Here we feature the top 6 most read news stories from 2018:
A highly read story was the news of NHS England and NHS Improvement announcing a new joint senior leadership team – the NHS Executive Group.
We featured an opinion piece by by Orlando Agrippa, CEO of Draper and Dash, as the Government promises to invest £20.5bn to improve the NHS, who else sees the “healthcare potential?”.
Bradford Teaching Hospitals NHS Foundation Trust is collaborating with GE Healthcare to build a command centre – like an air traffic control – at Bradford Royal Infirmary. The command centre, the first of its kind in Europe, will transform how care is delivered and organised as the number of patients at the hospital continues to increase.
Utilising artificial intelligence, it will provide a clear, instant, and real-time overview across the 800-bed hospital and help staff make quick and informed decisions on how to best manage patient care. Up to 20 Trust staff based in the command centre will monitor a ‘wall of analytics’ that constantly pulls in streams of real-time data from the multiple systems at the hospital.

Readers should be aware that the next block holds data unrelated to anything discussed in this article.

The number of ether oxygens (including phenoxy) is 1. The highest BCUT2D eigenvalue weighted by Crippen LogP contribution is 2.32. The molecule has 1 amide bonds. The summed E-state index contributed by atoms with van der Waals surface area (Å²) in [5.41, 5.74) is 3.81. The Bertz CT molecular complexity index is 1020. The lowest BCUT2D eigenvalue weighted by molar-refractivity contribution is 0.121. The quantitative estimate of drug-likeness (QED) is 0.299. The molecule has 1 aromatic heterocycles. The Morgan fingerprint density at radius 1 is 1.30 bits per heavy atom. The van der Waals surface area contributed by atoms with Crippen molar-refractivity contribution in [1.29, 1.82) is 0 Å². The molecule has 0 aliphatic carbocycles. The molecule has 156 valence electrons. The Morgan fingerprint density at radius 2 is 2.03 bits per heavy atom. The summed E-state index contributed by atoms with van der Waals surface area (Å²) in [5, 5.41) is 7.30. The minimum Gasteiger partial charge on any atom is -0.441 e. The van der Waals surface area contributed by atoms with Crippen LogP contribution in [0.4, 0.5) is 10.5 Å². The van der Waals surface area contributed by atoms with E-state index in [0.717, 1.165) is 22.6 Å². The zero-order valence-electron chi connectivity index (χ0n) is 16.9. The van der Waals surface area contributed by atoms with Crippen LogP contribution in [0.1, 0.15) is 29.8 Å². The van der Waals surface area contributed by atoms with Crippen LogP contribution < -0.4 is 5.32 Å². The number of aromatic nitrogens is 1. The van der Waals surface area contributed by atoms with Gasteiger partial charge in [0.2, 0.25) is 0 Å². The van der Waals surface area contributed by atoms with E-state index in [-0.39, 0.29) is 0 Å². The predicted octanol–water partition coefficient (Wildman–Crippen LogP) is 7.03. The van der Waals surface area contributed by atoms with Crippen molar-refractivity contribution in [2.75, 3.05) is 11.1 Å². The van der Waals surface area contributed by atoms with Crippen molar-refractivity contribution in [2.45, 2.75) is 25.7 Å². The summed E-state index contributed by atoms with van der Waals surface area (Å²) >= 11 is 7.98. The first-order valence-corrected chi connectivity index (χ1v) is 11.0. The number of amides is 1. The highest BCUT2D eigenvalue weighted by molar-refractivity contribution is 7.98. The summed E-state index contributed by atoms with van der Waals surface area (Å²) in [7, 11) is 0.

Another highly read story was the announcement of 13 trusts to be the first to receive a share of £78 million to support electronic prescribing and medicines administration (ePMA).
Finally our news release on the Prime Minister pledging funding to cut needless hospital admissions and help inpatients return home sooner, and our follow up story to this commenting on the £3.5bn funding boost for primary and community services announced by the Prime Minister, Nuffield Trust Senior Policy Analyst Sally Gainsbury said: “This additional money amounts to annual increases that are broadly in line with the 3.4% overall that the NHS in England is getting over the next five years. That means that, far from representing a big shift in funding towards out-of-hospital services, this money will simply allow GPs and community services to keep up with demand over the next five years. That’s important, but it means the new money announced today is not going to lead to a significant change in the way that people experience healthcare.”